- Food self-sufficiency, i.e. the need to preserve the land to grow food;
- Economic development, i.e. preserving the benefits that a strong agricultural sector bring to the economy;
- Environmental and landscape preservation, i.e. preventing the environmental impacts of urbanisation, or, simply preserving the landscape for its aesthetical or recreational value;
- Management of urban sprawl, i.e. allowing the city to grow in a timely and orderly fashion.
In other words, farmland preservation can be the means to very different ends. Some research even shows that in Northern America, land preservation groups are mainly made up of actors representing interests that are not farming-related.
When planners become mediators
Can these objectives converge? And how can they collectively face the urbanisation pressure? Here, participatory processes are key to explicit values and reframe objectives in a way that makes sense to all local actors. Planners therefore need to become mediators between local interests.
In such a mediation process, the authors insist on the fact that “perceptions of injustice are pivotal”. Many actors can feel left out, leading them to seek ways to go around the rule. For instance, landowners may think that they are not properly compensated for the loss of their property value, or residents who are inconvenienced by agricultural activities may perceive that their interests are undervalued (on this topic, see this other article published by the team).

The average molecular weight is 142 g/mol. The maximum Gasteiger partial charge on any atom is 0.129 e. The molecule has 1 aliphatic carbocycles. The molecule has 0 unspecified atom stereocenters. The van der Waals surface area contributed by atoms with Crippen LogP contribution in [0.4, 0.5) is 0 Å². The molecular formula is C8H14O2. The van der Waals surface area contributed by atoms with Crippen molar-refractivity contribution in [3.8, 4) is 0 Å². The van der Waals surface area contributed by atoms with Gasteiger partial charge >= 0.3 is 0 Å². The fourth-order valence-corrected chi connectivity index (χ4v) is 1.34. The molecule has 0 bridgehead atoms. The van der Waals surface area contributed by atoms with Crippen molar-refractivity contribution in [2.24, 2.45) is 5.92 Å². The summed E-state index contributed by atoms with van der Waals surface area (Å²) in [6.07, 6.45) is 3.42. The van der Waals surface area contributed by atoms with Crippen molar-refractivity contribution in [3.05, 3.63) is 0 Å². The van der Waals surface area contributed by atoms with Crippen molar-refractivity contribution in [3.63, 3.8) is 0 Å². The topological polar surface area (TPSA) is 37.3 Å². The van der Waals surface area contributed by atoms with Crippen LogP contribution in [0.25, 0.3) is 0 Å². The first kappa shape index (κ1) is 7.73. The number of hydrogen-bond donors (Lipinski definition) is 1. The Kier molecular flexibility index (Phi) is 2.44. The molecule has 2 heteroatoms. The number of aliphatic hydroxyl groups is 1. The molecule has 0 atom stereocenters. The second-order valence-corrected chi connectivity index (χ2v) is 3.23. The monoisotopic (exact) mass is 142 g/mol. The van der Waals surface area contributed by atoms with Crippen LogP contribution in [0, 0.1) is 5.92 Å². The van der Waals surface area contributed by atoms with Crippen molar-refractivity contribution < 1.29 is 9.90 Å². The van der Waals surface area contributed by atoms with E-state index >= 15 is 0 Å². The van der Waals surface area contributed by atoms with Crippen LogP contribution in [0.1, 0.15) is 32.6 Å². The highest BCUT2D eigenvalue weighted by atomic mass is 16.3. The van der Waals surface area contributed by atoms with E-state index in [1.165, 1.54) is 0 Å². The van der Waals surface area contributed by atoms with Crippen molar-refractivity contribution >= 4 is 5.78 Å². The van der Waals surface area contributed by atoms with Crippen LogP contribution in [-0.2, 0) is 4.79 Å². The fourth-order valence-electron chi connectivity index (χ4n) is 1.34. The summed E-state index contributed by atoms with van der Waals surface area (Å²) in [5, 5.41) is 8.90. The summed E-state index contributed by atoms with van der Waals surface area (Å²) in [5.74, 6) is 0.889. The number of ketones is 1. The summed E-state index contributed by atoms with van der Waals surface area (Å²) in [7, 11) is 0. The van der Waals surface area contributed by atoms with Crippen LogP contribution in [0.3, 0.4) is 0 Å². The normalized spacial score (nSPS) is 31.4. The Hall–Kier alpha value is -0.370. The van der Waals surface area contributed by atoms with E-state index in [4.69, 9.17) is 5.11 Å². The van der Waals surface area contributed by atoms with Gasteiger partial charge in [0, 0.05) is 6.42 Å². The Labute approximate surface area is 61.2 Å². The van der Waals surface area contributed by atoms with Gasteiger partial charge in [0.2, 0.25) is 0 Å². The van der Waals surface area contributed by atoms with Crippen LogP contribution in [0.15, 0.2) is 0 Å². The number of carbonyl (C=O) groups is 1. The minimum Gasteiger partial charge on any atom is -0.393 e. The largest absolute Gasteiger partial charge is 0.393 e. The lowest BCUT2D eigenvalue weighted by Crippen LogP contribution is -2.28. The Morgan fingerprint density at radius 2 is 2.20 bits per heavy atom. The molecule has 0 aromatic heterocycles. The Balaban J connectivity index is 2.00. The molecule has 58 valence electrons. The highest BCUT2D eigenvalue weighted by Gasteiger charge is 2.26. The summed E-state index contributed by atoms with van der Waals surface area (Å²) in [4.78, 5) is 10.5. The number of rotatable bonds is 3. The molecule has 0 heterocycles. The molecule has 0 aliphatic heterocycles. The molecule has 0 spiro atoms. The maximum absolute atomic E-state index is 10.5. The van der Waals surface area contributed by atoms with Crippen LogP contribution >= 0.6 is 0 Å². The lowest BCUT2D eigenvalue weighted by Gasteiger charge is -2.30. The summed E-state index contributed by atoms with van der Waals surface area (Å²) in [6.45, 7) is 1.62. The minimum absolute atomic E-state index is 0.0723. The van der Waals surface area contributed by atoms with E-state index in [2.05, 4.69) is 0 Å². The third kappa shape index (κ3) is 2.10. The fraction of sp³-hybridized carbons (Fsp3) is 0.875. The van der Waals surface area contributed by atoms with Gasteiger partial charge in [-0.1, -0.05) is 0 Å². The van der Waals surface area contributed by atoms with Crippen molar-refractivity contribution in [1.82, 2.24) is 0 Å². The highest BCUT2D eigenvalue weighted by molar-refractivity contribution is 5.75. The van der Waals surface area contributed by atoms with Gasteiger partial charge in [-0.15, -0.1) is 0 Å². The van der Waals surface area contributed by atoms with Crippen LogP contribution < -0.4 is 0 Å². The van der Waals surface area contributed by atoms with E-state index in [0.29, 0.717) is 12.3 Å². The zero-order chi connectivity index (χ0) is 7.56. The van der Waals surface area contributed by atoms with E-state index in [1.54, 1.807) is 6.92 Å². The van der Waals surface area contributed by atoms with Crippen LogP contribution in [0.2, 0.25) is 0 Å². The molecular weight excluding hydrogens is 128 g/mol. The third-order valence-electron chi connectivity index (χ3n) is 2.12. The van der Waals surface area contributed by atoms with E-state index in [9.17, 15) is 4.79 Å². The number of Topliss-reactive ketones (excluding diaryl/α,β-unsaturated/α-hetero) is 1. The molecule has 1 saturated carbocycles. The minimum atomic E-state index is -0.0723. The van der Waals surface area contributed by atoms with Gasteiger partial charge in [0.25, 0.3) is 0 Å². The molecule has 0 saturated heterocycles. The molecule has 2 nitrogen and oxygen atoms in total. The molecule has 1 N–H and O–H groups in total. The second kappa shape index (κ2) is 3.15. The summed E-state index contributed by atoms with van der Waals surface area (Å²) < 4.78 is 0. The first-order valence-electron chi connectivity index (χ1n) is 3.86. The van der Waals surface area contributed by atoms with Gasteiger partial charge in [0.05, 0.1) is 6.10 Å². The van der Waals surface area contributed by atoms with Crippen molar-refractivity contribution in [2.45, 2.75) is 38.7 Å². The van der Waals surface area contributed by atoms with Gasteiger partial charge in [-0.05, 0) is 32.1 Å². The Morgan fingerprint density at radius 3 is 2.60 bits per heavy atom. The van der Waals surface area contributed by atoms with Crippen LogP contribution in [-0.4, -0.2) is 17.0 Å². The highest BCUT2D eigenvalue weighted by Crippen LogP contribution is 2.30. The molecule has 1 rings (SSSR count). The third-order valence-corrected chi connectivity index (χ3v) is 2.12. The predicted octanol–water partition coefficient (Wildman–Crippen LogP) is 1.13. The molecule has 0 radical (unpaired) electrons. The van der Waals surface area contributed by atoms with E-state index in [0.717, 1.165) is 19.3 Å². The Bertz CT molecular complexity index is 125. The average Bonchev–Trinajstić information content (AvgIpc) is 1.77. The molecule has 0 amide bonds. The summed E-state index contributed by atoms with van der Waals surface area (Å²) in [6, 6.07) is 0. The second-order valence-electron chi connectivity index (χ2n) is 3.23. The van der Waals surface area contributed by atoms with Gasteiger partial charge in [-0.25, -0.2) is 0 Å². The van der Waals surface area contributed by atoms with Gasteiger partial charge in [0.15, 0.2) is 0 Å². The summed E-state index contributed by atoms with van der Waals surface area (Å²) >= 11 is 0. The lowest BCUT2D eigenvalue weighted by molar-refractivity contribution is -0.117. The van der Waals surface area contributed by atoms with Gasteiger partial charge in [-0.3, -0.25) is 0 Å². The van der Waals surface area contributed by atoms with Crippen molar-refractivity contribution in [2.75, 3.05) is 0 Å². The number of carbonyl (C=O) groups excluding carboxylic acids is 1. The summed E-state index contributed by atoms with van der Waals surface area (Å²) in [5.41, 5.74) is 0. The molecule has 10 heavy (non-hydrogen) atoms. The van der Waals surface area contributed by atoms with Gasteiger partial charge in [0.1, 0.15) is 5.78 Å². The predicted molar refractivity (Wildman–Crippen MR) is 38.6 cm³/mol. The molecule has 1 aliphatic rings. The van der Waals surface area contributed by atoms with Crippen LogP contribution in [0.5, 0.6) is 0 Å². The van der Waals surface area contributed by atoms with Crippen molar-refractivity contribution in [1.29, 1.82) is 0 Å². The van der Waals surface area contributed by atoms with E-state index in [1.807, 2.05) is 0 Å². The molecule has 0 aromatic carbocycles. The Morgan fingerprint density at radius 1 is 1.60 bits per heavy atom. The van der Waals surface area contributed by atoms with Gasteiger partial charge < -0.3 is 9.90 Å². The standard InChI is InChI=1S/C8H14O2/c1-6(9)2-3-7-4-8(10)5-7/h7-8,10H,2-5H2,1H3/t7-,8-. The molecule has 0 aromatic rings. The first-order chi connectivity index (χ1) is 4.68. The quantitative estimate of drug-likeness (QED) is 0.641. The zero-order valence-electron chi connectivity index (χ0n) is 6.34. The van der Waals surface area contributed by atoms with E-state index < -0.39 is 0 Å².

Such processes need to pay particular attention to including farmers, who often do not have the time to attend traditional participation meetings. Planners should beware of considering farmers as a single entity. Indeed, views about land development can greatly vary according to activities (pasture, horticulture…), age, property status (landowner, tenant…), personal history before becoming a farmer…. For instance, some activities may require buildings to be erected on the land, and such needs need to be taken into account.
Which policy instruments should we use?
Ensuring sufficient throughput is one thing, but if there is no demand for the product, this can ruin the whole operation. The authors mention the example of a small meat processor in Iowa that had to shut down after only 4 months because of that.
For that reason, some regional processors have taken an active role in matching demand and supply. They can, for instance, create and market a regional brand. By doing so, they offer a very valuable service to local farmers, and, at the same time, ensure their own financial viability.
The authors stress that investing in market development is key. In other words, the focus should not only be on supplying processing facilities to farmers, but also on finding market opportunities.
Perrin C., Nougarèdes B. Le foncier agricole dans une société urbaine : innovations et enjeux de justice. Cardère éd. 360 p.
Picture credits: Pixabay